García dazzled at times, but still has a lot of room to grow

Our offseason player review series continues today with Luis García, who unexpectedly became the Nationals’ starting second baseman ahead of schedule.


Age on opening day 2021: 20

How acquired: Signed as international free agent, July 2016

MLB service time: 105 days

2020 salary: $563,500 (prorated $140,175)

Contract status: Under team control, arbitration-eligible in 2024, free agent in 2027

2020 stats: 40 G, 139 PA, 134 AB, 18 R, 37 H, 6 2B, 0 3B, 2 HR, 16 RBI, 1 SB, 1 CS, 5 BB, 29 SO, .276 AVG, .302 OBP, .366 SLG, .668 OPS, 78 OPS+, -4 DRS, -0.4 fWAR, -0.3 bWAR

Quotable: “The kid’s a player. He loves to play the game. He goes up there, he works good at-bats, he battles. You watch him, he’s pretty smart. All you’ve got to do is tell him once where to play, and he’s got it. You don’t have to move him around.” - Manager Davey Martinez on García

Garcia-Swings-Gray-Sidebar.jpg2020 analysis: García didn’t come out of nowhere. The Nationals had been touting the explosive young infielder since signing him as a 16-year-old out of the Dominican Republic for a cool $1.3 million. But he wasn’t supposed to be starting every day in the big leagues yet, not like this.

The 2020 season, though, created some opportunities that might not have been possible otherwise. When Starlin Castro broke his right wrist on a diving play in the field on Aug. 14 in Baltimore, the Nats didn’t hesitate to call García up from their traveling taxi squad and throw him directly into the lineup less than an hour later. The thinking: The 20-year-old was their best option at that point.

Given the circumstances, García held his own pretty well. He enjoyed some big-time moments on the big stage, going 6-for-17 with a double and a homer in his first four games. He had 11 multi-hit games during his six weeks in the majors, three of those three-hit games. He launched an extra-inning homer off Rays reliever Nick Anderson to win a game in September.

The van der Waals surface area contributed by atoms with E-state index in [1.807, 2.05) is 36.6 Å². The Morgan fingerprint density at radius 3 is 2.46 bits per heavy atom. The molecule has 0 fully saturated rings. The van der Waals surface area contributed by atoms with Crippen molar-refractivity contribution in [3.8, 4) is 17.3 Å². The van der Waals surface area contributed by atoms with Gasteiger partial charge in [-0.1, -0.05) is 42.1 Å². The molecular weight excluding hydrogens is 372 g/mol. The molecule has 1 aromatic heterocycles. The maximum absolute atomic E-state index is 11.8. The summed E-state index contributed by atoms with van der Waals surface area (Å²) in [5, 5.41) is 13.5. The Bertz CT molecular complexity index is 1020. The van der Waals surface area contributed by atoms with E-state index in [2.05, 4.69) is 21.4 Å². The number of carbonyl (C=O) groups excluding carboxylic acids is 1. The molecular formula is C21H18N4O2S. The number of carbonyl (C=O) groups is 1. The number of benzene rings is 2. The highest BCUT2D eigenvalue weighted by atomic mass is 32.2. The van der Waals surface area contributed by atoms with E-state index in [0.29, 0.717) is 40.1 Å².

Which isn’t to say García didn’t look overmatched at times, because he did. He went 1-for-23 in late-September as his batting average plummeted from .318 to .269. He didn’t show a lot of patience at the plate. He made some careless mistakes in the field. Obviously, much of that was to be expected for a rookie with so little experience thrust into this situation. But it was a reminder that not every top prospect the Nationals promote can do what Juan Soto, Bryce Harper, Trea Turner and Ryan Zimmerman did right out of the chute.

2021 outlook: The Nationals face a real quandary with García heading into next spring. With Castro returning from his injury, the spot in the lineup García held won’t be available. Unless the club decides he deserves to start over Carter Kieboom, either at third base or potentially at second if Castro moves to the hot corner.

That would be some kind of bold pronouncement by the Nats, revealing not only what they think of García but also what they think of Kieboom. Thing is, García still has had precious little experience at the upper levels of the minor leagues. He would’ve opened the 2020 season at Double-A Harrisburg and perhaps finished at Triple-A Fresno under normal circumstances. There’s reason to believe he would be best-served getting more seasoning in a low-pressure environment in 2021.

García notably tries to mimic his good friend Soto, right down to his batting stance. But the 20-year-old doesn’t have anywhere close to the 22-year-old’s plate discipline, and that’s something he’s going to have to learn sooner or later. The good news is that García does share Soto’s penchant for driving the ball to the opposite field. That’s a good trait for such a young hitter.

There’s plenty of reason to be excited about García’s long-term prospects. The club just might need to wait a little while longer to see it in action.

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